10 tips for journalism students who’re job hunting

  1. Know why you are interested in the job — is it the money, the work, the people, the company name or something else? In all likelihood it’ll be a combination of factors. Remember to factor in your passion.
  2. Be web-savvy even if your job description doesn’t demand it.
  3. Know that journalism jobs, as glamorous as they might look, don’t pay much to start off with – you really have to love the field to stay in it.
  4. Remember your starting salary dictates future raises – don’t apply to jobs that do not meet your basic salary requirements; it will only cause heartache and frustration.
  5. Research the industry — know the trends, have your finger on the pulse of the next big thing but also be knowledgeable about the history of progression.
  6. Keep yourself updated –- in today’s day and age you cannot use excuses like “technology scares me” to get out of a situation. Use your free time to learn new skills and find new opportunities to use those skills. Self initiative goes a long way…
  7. So does a portfolio of clips.
  8. Create a website or blog to showcase your skills. Just like you google your prospective employer, they google prospective employees. Let there be something in cyberspace that leaves a good impression and lets your personality come across. And, remember, to make those “photos of a personal nature” on your social networking accounts private.
  9. Think about your career path, not just this specific job at this particular moment.
  10. With good basic writing skills, you can do a variety of things –- it doesn’t have to be the end of the world if you didn’t get that much coveted newspaper/magazine job to start off your career. Hang in there and continue to polish existing skill sets while acquiring new ones.
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6 Comments

Filed under Personal, writing

6 responses to “10 tips for journalism students who’re job hunting

  1. I always feel a bit intimidated when lurking around pro writers site. (gulp) ^^
    You’ve shared some really nice tips, Mansi. I think they are applicable in many contexts, definitely help in blogging as well. Keep the good post coming!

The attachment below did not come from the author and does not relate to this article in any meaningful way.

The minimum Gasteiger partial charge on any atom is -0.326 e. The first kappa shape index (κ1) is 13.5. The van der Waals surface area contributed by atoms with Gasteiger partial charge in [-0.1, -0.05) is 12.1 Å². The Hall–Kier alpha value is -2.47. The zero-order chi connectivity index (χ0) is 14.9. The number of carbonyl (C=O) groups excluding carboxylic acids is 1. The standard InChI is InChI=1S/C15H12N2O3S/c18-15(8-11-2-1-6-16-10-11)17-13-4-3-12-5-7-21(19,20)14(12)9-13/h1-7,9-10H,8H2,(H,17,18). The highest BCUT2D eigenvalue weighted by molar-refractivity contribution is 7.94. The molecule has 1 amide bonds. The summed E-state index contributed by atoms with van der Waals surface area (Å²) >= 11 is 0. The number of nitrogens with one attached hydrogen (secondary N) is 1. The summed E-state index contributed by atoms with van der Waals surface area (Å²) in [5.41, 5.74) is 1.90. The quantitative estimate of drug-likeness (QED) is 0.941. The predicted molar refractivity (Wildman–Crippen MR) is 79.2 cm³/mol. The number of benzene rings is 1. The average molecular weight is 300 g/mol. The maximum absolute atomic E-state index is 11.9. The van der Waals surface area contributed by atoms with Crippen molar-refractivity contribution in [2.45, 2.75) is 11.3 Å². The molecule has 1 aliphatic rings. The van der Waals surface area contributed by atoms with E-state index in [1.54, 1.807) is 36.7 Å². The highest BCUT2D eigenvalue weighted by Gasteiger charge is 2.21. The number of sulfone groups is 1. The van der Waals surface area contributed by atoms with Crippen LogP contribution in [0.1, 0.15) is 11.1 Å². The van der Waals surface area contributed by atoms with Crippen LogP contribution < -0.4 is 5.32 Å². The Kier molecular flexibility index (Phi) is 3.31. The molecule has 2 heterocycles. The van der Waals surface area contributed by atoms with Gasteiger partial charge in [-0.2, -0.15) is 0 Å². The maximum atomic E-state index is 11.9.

@wchingya
    Social/Blogging Tracker

  2. I am a Journalism senior at the University of Oklahoma. I wanted to personally say that tips 1 and 4 helped me. I am currently in a state of uncertainty when it comes to job choices and a career. I will be applying to every journalism job that is hiring, and thanks to the J School, I have Web sites and portfolios started. However, I have had many guest speakers in the business come and talk to classes and say that only about 3 in the class will get a job in journalism, and if we don’t really love it, then we won’t get far because of the fact that the pay is not ideal, as well as the number of people striving for the same position. I had an internship last summer at the local news station, and the reporters were telling me how the pay didn’t equal the amount of work. Maybe it’s because I know the time is quickly approaching for me to start taking care of myself that I make money a factor in my career path, but after reading your tips, and focusing on tip #1 about passion, I now feel a bit more confident that I will be able to navigate through the journalism business fairly quickly until I get to the place that best fits me. No more excuses. This positive advice helps with the anxiety of finding a job in this business.

    • I am humbled and honored that this post helped you. It’s a tough industry — one not many people choose to get into, but those who do, go in because their passion drives them and it’s what keeps them there as well. You have to keep faith and remember that if you’re reading and writing everyday, it means you’re sharpening your skill sets. Another important tip: network, both online and in real life. You never know when which connection will pay off. Best of luck!

  3. No. 5 reminds me of a guest speaker who made a huge impression on me when I was an undergrad. It was in an editing class, and the speaker was an editor at a big New York book publishing house.

    He said he was continually amazed at how many young people who applied for jobs there knew very little about the book business — how manuscripts are acquired, the publishing process, etc.

    He said he had zero interest in hiring anyone who demonstrated ignorance about the field they were trying to break into.

    He also pointed out that there were plenty of books one could find in any library that would educate one about the book publishing business.

    • It’s the number one rule of the game, Mindy — no matter which field one is in and regardless of what job one is applying to — you’ve got to know the industry. It not only demonstrates interest it also shows employers that you are aiming higher…shows strategic thinking. As for libraries…faculty can’t emphasize the importance of libraries more. Everything isn’t “googlable.” Not yet, anyway.

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